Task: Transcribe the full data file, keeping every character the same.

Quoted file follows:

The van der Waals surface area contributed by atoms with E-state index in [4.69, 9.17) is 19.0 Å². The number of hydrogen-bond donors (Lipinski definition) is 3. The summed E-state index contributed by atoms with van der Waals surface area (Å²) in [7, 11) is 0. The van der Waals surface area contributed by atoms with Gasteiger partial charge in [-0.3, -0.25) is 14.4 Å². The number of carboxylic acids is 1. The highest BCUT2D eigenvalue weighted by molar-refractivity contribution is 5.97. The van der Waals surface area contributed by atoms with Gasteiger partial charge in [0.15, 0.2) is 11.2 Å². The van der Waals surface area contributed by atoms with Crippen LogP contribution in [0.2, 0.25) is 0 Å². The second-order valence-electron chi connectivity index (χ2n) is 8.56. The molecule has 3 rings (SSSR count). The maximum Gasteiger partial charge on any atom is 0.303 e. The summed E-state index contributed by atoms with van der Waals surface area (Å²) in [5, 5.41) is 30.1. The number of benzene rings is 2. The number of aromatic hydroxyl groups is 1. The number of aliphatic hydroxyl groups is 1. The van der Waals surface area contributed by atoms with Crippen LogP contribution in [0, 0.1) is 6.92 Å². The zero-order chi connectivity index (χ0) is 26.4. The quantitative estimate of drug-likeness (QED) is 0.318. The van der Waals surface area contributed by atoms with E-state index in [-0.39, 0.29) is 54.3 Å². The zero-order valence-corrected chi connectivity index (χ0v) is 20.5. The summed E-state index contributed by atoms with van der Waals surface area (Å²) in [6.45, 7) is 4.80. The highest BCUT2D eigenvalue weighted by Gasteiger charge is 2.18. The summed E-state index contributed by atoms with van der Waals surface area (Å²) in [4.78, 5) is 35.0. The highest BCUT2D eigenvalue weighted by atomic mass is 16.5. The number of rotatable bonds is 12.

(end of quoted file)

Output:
The van der Waals surface area contributed by atoms with E-state index in [4.69, 9.17) is 19.0 Å². The number of hydrogen-bond donors (Lipinski definition) is 3. The summed E-state index contributed by atoms with van der Waals surface area (Å²) in [7, 11) is 0. The van der Waals surface area contributed by atoms with Gasteiger partial charge in [-0.3, -0.25) is 14.4 Å². The number of carboxylic acids is 1. The highest BCUT2D eigenvalue weighted by molar-refractivity contribution is 5.97. The van der Waals surface area contributed by atoms with Gasteiger partial charge in [0.15, 0.2) is 11.2 Å². The van der Waals surface area contributed by atoms with Crippen LogP contribution in [0.2, 0.25) is 0 Å². The second-order valence-electron chi connectivity index (χ2n) is 8.56. The molecule has 3 rings (SSSR count). The maximum Gasteiger partial charge on any atom is 0.303 e. The summed E-state index contributed by atoms with van der Waals surface area (Å²) in [5, 5.41) is 30.1. The number of benzene rings is 2. The number of aromatic hydroxyl groups is 1. The number of aliphatic hydroxyl groups is 1. The van der Waals surface area contributed by atoms with Crippen LogP contribution in [0, 0.1) is 6.92 Å². The zero-order chi connectivity index (χ0) is 26.4. The quantitative estimate of drug-likeness (QED) is 0.318. The van der Waals surface area contributed by atoms with E-state index in [-0.39, 0.29) is 54.3 Å². The zero-order valence-corrected chi connectivity index (χ0v) is 20.5. The summed E-state index contributed by atoms with van der Waals surface area (Å²) in [6.45, 7) is 4.80. The highest BCUT2D eigenvalue weighted by Gasteiger charge is 2.18. The summed E-state index contributed by atoms with van der Waals surface area (Å²) in [4.78, 5) is 35.0. The highest BCUT2D eigenvalue weighted by atomic mass is 16.5. The number of rotatable bonds is 12.